Crazy plans, daring men

Everything you want in a rip-roaring derring-do narrative of Israel’s combat operations.

A helicopter waits to fly troops and equipment back after the completion of military action on Egypt’s Shadwan Island in 1970 during the War of Attrition (photo credit: MOSHE MILNER / GPO)
A helicopter waits to fly troops and equipment back after the completion of military action on Egypt’s Shadwan Island in 1970 during the War of Attrition
(photo credit: MOSHE MILNER / GPO)
Every paratrooper must wonder at some point why his primary job is to jump out of a perfectly good airplane and fling himself into the deadly unknown. If that went through Rafael Eitan’s head on October 29, 1956, he did not record it for posterity. Instead he led 394 of his men out of the Dakota aircraft and into the Sinai Desert near the Suez Canal.
“Let’s start the war from the end,” Moshe Dayan had said, suggesting to parachute Israelis within striking distance of the canal and create a stratagem that would bring in France and the UK, and help Israel blunt Egyptian leader Gamal Abdel Nasser’s strength. Israel would defeat the Egyptian army in Sinai in 1956, based partly on this daring use of deep penetration by paratroops.
No Mission is Impossible builds on numerous books that Michael Bar-Zohar has written. An official biographer of David Ben-Gurion and Shimon Peres, Bar-Zohar is considered Israel’s leading expert on espionage. He’s covered the paratroops and Suez before and has written a book on the Mossad with Nissim Mishal.
This book incorporates many wellknown battles of Israel, with a focus on the elite units: the Paratroop Brigade, Unit 101, the General Staff Reconnaissance Unit, Flotilla (Shayetet) 13, Duvdevan and other commando units. The first three chapters cover well-traveled ground in looking at the 1948, 1956 and 1967 wars.
In 1969 Israel found itself in a kind of war it wasn’t used to. Through 1967 the small country had specialized in rapid, short wars of maneuver. Facing enemies like Egypt that had an inexhaustible amount of manpower meant the smaller country had to win quickly. An attrition- style war, like the First World War, would play to Egypt’s strength and bleed the Israelis. Yet by 1969, the Egyptians had caught on to this. “In an attempt to exhaust Israel, the Egyptians had been attacking IDF forces in Sinai, causing heavy losses.”
How to put the pendulum back in the Egyptian side? General Staff officer David Elazar came up with a plan to raid Egypt’s “Green Island” fortress in the Gulf of Suez. “The goal was to undermine Egyptian confidence,” write the authors.
Like so many of these missions, it seemed like suicide. Send 40 soldiers in rubber boats to assault an island fort festooned with 130-mm. cannon batteries, heavy machine guns and 100 Egyptian troops. To maintain the element of surprise, the Shayetet, Israel’s navy SEALs, would have to swim 90 meters with 36 kg. of gear.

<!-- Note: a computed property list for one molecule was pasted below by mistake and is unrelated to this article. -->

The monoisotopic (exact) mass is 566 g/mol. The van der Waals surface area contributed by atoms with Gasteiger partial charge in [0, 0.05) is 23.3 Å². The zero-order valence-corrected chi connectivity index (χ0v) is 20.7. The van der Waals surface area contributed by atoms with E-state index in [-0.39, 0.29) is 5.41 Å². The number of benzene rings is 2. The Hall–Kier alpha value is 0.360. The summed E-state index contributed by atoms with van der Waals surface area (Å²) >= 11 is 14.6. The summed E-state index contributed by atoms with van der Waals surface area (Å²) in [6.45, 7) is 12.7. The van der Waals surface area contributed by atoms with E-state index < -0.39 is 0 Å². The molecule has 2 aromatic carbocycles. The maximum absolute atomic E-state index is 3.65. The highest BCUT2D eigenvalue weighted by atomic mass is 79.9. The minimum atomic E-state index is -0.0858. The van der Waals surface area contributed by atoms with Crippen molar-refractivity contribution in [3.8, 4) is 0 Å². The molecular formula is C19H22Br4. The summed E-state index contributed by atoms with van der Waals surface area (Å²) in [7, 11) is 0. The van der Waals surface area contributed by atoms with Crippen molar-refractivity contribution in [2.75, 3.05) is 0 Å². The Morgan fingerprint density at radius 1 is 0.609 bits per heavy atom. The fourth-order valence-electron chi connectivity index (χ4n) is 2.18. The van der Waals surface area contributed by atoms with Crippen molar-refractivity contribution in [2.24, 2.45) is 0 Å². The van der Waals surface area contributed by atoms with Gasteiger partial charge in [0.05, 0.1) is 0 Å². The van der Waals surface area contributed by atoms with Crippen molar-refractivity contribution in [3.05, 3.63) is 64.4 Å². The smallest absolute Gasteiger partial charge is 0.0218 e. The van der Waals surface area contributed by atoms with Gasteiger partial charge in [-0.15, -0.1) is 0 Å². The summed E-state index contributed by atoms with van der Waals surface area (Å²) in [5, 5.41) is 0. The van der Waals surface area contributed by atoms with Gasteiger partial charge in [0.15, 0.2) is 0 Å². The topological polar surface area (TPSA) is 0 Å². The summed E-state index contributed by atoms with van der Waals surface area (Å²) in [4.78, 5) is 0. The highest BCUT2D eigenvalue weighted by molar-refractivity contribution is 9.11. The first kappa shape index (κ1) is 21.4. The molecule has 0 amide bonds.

The raid went decently. Part of the fort was blown up, but six IDF soldiers were killed and 11 wounded; about 30 Egyptians were killed. Eitan, who ran the operation, concluded: “The Egyptians, in their worst nightmares, had never dreamed of such a daring operation.”
Another mission during the War of Attrition involved the hunt for a secret Russian- built radar station in the Egyptian desert. The radar harmed the air force’s ability to strike at Egypt. In December 1969, photo reconnaissance analysts were looking at photos when they had a surprise.
“I was going through them, I found it,” recalled Rami Shalev. “The facility was very well camouflaged, resembling two Beduin tents in the heart of the desert.”
Israel dispatched a team of 66 commandos on Super Frelon helicopters to capture the radar. Instead of destroying it, the IDF decided to steal it. At 1:45 a.m. the men scattered the few Egyptians guarding the site and detached the containers holding the radar. By daylight the radar had been choppered back to Israel – no easy task.
When we look back at this laundry list of operations, it seems unbelievable today. When Bar-Zohar and Mishal get to the recent conflicts in Gaza, the daring and honor seem to be gone from the narrative.
“Operation Cast Lead produced severe damage to Israel’s international image,” the authors note.
The book glosses over the operations in 2012 and 2014, leaving the reader to wonder whether the spirit has gone out of Israel’s commandos, or whether they simply require a new historian.
Bar-Zohar and Mishal choose to end on a positive note, detailing the 1984 and 1991 missions to rescue Ethiopian Jews. These are short, positive stories of daring Israelis who went deep into Sudan, and in 1991 to Ethiopia, to save thousands of people.
The authors seem to paint Israel’s military history as “the good old days,” and today’s battles as a “never-ending story” – more tragedy than purity of arms.